The conference is intended to provide a forum for discussing innovative theoretical and empirical research on two important topics in migration research: economic issues related to the children of immigrants, and temporary migration. Possible topics (of interest to immigrantchildren.ca readers) include:

  • economic conditions faced by the children of immigrants
  • intergenerational integration
  • racial/ethnic stratification, segregation, and attitudes
  • social capital of immigrants and their children

Those interested in participating should submit a complete paper, in PDF format, to the program committee by January 1, 2009. Submissions must be made via e-mail to: pendakur@sfu.ca.

All presenters will be provided with hotel accommodations for 3 nights plus all meals for the 2 days of the conference. Funds may become available for air transportation …Major funding for this event is provided by Citizenship and Immigration Canada and Metropolis British Columbia. Institutional support is provided by Metropolis British Columbia, CReAM, and Simon Fraser University.

Source: CERIS November 2008 Newsletter.

Alberta expands family sponsorship program

The Alberta Immigrant Nominee Program has amended its policies to allow “eligible Albertans” to sponsor family members, even those without a job awaiting them. Alberta Employment and Immigration Minister, The Honourable Hector Goudreau, in a news release entitled “Invite your uncle to pack his arc welder for a new life in Alberta“, says that adding to the family stream will support employment, “while creating more diverse and welcoming communities for all our families“.

Multicultural to intercultural: Libraries connecting communities

The International Federation of Library Associations (IFLA) is holding a satellite meeting Aug 5-7/08 in Vancouver BC (prior to their 2008 Conference and Congress, Libraries Without Borders, in Quebec City).

The satellite meeting theme is Multicultural to Intercultural: Libraries Connecting Communities. See the site also for a call for papers.

Visit the IFLANET site to learn about how libraries and other institutions come together to meet the needs of culturally diverse populations. Here you’ll find strategic plans, work schedules, publications and more.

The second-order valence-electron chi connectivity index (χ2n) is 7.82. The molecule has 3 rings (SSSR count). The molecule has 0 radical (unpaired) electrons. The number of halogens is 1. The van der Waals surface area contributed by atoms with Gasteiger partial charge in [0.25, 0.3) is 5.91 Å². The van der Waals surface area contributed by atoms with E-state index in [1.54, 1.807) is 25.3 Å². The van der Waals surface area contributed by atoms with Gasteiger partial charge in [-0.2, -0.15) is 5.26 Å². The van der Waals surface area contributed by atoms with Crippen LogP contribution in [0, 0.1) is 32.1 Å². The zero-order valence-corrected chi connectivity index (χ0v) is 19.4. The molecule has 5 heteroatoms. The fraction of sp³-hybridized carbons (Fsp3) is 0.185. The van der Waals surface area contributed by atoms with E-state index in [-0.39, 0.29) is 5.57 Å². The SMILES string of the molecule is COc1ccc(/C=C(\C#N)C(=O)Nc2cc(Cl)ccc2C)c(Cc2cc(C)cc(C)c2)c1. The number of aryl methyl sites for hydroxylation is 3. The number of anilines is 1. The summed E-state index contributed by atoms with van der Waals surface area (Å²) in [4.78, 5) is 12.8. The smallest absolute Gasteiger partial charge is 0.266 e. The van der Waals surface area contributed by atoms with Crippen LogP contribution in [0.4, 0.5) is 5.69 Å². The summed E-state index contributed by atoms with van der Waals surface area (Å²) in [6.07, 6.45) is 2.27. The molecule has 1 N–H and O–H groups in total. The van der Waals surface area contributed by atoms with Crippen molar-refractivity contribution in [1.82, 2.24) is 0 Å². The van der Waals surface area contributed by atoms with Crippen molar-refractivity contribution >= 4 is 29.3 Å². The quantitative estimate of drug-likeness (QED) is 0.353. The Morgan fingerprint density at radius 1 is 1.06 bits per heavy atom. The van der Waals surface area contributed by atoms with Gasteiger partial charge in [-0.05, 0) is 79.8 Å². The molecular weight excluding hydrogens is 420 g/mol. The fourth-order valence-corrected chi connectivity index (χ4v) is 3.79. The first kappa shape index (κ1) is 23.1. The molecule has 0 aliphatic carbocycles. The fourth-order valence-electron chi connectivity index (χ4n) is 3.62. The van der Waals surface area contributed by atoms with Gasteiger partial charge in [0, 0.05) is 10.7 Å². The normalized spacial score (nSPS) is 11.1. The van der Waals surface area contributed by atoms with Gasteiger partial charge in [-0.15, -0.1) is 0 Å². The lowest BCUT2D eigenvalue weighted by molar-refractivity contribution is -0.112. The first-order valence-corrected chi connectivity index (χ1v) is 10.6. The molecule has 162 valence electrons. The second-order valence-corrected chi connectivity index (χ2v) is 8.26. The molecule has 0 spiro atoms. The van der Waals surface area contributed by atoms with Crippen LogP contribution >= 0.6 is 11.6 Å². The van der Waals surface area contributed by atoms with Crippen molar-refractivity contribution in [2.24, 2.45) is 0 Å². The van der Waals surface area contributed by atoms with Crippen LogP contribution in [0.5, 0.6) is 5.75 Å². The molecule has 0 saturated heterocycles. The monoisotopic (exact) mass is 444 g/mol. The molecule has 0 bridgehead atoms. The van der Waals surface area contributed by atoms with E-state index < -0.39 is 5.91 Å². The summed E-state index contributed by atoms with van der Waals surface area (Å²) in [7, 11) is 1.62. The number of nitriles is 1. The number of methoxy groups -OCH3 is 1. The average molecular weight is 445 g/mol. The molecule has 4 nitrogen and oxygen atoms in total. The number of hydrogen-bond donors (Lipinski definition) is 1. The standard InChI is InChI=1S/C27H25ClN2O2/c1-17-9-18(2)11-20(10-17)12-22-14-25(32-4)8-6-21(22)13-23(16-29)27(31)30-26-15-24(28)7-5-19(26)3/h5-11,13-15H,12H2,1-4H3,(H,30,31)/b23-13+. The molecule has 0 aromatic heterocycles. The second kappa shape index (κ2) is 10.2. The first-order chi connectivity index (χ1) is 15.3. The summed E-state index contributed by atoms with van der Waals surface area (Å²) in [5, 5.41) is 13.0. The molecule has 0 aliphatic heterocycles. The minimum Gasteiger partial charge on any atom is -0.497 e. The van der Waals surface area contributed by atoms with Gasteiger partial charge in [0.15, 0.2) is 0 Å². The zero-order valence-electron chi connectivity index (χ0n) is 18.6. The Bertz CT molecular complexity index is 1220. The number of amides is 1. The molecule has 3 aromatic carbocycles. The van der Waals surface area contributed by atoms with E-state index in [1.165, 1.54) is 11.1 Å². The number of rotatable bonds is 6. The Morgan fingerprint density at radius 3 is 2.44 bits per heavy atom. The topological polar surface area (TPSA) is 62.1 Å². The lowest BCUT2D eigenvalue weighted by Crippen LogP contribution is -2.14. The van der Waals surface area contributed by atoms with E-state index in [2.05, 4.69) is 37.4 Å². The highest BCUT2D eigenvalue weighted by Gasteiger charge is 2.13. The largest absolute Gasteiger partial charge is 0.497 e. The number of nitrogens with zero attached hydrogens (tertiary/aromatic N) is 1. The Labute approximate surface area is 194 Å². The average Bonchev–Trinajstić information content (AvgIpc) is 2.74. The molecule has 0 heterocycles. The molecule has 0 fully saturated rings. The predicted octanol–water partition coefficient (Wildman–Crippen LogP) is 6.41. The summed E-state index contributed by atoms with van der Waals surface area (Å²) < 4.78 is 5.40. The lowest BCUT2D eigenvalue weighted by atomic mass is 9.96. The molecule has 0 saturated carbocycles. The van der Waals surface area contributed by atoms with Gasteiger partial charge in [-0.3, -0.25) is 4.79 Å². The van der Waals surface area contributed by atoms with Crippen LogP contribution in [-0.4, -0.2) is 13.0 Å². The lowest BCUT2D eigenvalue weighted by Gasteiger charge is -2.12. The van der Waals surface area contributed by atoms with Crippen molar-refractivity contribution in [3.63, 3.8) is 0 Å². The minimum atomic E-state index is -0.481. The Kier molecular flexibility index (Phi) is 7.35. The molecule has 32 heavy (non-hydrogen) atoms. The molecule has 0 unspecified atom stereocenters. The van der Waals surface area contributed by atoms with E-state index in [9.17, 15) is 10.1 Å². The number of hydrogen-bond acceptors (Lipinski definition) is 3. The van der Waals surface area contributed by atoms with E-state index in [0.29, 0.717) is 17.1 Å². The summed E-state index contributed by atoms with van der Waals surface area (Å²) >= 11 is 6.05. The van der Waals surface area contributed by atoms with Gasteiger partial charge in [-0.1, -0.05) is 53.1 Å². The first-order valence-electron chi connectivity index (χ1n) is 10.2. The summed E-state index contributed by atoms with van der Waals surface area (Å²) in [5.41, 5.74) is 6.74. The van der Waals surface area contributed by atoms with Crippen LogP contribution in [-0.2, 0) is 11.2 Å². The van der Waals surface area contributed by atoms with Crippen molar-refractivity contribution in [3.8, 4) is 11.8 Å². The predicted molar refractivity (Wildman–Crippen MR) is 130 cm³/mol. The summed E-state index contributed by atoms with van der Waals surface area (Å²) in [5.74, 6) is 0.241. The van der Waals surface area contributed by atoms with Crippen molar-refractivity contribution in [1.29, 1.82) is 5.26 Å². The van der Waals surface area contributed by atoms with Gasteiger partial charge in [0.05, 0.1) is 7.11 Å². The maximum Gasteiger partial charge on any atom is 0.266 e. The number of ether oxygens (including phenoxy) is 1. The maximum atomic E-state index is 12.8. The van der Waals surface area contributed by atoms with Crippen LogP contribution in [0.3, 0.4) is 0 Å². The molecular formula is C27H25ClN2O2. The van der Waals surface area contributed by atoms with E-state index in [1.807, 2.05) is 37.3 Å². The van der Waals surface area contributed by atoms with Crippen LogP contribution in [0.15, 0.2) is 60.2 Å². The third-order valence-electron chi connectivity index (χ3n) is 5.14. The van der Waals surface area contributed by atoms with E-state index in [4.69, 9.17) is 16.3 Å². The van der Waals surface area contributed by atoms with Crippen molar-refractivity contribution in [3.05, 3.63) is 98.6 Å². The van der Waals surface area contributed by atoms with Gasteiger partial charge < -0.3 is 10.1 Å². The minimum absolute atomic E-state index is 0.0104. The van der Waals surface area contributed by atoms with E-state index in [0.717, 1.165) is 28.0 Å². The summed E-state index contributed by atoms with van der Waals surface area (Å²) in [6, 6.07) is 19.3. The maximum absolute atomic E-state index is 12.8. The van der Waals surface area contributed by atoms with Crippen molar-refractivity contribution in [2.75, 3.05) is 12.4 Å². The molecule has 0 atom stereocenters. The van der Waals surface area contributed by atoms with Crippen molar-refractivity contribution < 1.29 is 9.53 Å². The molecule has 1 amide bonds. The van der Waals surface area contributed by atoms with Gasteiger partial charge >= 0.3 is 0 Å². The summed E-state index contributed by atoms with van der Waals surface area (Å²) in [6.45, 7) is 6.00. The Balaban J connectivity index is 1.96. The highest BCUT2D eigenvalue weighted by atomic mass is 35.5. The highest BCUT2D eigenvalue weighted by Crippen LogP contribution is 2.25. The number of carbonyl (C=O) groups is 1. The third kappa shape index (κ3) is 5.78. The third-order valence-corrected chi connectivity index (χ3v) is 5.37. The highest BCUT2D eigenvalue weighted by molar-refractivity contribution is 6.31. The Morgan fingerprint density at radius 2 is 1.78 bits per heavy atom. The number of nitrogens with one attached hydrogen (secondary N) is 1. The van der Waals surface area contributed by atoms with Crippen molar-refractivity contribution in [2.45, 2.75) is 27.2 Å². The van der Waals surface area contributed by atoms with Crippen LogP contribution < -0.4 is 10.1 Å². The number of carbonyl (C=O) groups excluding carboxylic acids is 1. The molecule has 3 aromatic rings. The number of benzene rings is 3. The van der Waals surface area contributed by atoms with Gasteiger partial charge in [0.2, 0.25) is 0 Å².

Authentic identities: Immigrant children and multiculturalism

The May 8th editorial in the Calgary Herald is titled Caught Between Two Worlds and lightly touches on immigrant children’s identity development: the Canadian way or the way of the child’s family and culture of origin. “Forging an authentic identity in Canada is not an easy task” concludes the editor.

canada.com reports Sat May 10th that Governor General Michaelle Jean, during her trip to France, called upon the people to remain “ever vigilant in the face of the slightest sign of intolerance, and to use every means possible to counter the lack of understanding by some that too often leads to the exclusion of others”.

For children, inclusion and identity and inextricably linked.

Media coverage of Jean’s official visit was rife with comments on the success of Canadian multiculturalism. Is (official) multiculturalism the best way to support forging authentic (Canadian) identities for immigrant children?

A reading of the most recent report in the Bernard van Leer Foundation’s series on Early Childhood in Focus, blogged on below, provides a useful framework for this discussion. From the preface, “Traditionally, identity formation has been perceived as mainly as being about processes of development, socialisation and enculturalation, with child-rearing experts offering wide-ranging views on how these can best be achieved. One prominent view has seen the young child as immature, unformed and dependent. Acquiring identity has been understood as a gradual process of embedding into the norms, values and social roles of the parents’ culture, shaped by the training offered by parents and others. An alternative view has seen the child’s identity as largely preformed and maturing through play and exploration in the protected spaces offered by caring adults.

Neither of these views accord with contemporary theories of identity formation, which respect children’s unique identity at birth and their role in constructing and reconstructing personal meaning within cultural contexts. There is also increasing recognition that children negotiate multiple, shifting and sometimes competing identities, especially within complex, multi-ethnic and multicultural contexts”.